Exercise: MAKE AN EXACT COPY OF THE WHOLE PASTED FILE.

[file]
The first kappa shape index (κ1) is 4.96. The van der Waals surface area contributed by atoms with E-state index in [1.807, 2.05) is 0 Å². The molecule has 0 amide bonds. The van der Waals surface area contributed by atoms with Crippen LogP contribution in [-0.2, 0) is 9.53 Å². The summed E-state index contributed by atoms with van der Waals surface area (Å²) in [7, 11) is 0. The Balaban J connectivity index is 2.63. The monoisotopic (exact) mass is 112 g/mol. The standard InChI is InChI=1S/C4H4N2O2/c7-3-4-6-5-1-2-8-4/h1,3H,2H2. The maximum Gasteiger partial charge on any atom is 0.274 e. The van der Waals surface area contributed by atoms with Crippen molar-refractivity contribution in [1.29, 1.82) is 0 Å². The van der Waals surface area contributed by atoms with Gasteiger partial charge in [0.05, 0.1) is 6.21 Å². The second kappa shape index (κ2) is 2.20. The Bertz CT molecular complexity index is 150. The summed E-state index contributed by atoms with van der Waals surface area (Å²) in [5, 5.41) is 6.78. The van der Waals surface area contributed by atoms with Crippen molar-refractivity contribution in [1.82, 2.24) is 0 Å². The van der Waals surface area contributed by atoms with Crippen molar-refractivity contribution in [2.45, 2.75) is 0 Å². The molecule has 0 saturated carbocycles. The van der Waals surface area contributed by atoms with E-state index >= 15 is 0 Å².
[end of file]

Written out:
The first kappa shape index (κ1) is 4.96. The van der Waals surface area contributed by atoms with E-state index in [1.807, 2.05) is 0 Å². The molecule has 0 amide bonds. The van der Waals surface area contributed by atoms with Crippen LogP contribution in [-0.2, 0) is 9.53 Å². The summed E-state index contributed by atoms with van der Waals surface area (Å²) in [7, 11) is 0. The Balaban J connectivity index is 2.63. The monoisotopic (exact) mass is 112 g/mol. The standard InChI is InChI=1S/C4H4N2O2/c7-3-4-6-5-1-2-8-4/h1,3H,2H2. The maximum Gasteiger partial charge on any atom is 0.274 e. The van der Waals surface area contributed by atoms with Crippen molar-refractivity contribution in [1.29, 1.82) is 0 Å². The van der Waals surface area contributed by atoms with Gasteiger partial charge in [0.05, 0.1) is 6.21 Å². The second kappa shape index (κ2) is 2.20. The Bertz CT molecular complexity index is 150. The summed E-state index contributed by atoms with van der Waals surface area (Å²) in [5, 5.41) is 6.78. The van der Waals surface area contributed by atoms with Crippen molar-refractivity contribution in [1.82, 2.24) is 0 Å². The van der Waals surface area contributed by atoms with Crippen molar-refractivity contribution in [2.45, 2.75) is 0 Å². The molecule has 0 saturated carbocycles. The van der Waals surface area contributed by atoms with E-state index >= 15 is 0 Å².